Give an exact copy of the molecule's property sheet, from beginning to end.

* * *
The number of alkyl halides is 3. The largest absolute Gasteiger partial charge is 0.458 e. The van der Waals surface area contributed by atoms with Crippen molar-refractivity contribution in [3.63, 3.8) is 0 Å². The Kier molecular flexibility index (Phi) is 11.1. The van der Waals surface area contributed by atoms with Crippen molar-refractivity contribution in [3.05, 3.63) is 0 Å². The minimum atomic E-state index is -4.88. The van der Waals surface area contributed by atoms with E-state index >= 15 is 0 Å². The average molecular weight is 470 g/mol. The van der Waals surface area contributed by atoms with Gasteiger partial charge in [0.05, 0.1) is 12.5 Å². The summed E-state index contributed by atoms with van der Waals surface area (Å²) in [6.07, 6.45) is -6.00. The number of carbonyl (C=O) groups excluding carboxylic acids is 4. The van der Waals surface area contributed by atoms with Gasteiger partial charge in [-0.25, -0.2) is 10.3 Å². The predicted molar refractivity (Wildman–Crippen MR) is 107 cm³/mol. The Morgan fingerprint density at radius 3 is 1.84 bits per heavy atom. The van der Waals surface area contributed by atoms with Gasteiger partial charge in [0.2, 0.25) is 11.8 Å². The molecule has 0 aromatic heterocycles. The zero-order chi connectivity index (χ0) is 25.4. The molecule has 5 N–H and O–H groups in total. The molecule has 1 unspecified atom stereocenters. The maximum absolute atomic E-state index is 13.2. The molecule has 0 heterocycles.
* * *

The number of alkyl halides is 3. The largest absolute Gasteiger partial charge is 0.458 e. The van der Waals surface area contributed by atoms with Crippen molar-refractivity contribution in [3.63, 3.8) is 0 Å². The Kier molecular flexibility index (Phi) is 11.1. The van der Waals surface area contributed by atoms with Crippen molar-refractivity contribution in [3.05, 3.63) is 0 Å². The minimum atomic E-state index is -4.88. The van der Waals surface area contributed by atoms with E-state index >= 15 is 0 Å². The average molecular weight is 470 g/mol. The van der Waals surface area contributed by atoms with Gasteiger partial charge in [0.05, 0.1) is 12.5 Å². The summed E-state index contributed by atoms with van der Waals surface area (Å²) in [6.07, 6.45) is -6.00. The number of carbonyl (C=O) groups excluding carboxylic acids is 4. The van der Waals surface area contributed by atoms with Gasteiger partial charge in [-0.25, -0.2) is 10.3 Å². The predicted molar refractivity (Wildman–Crippen MR) is 107 cm³/mol. The Morgan fingerprint density at radius 3 is 1.84 bits per heavy atom. The van der Waals surface area contributed by atoms with Gasteiger partial charge in [0.2, 0.25) is 11.8 Å². The molecule has 0 aromatic heterocycles. The zero-order chi connectivity index (χ0) is 25.4. The molecule has 5 N–H and O–H groups in total. The molecule has 1 unspecified atom stereocenters. The maximum absolute atomic E-state index is 13.2. The molecule has 0 heterocycles.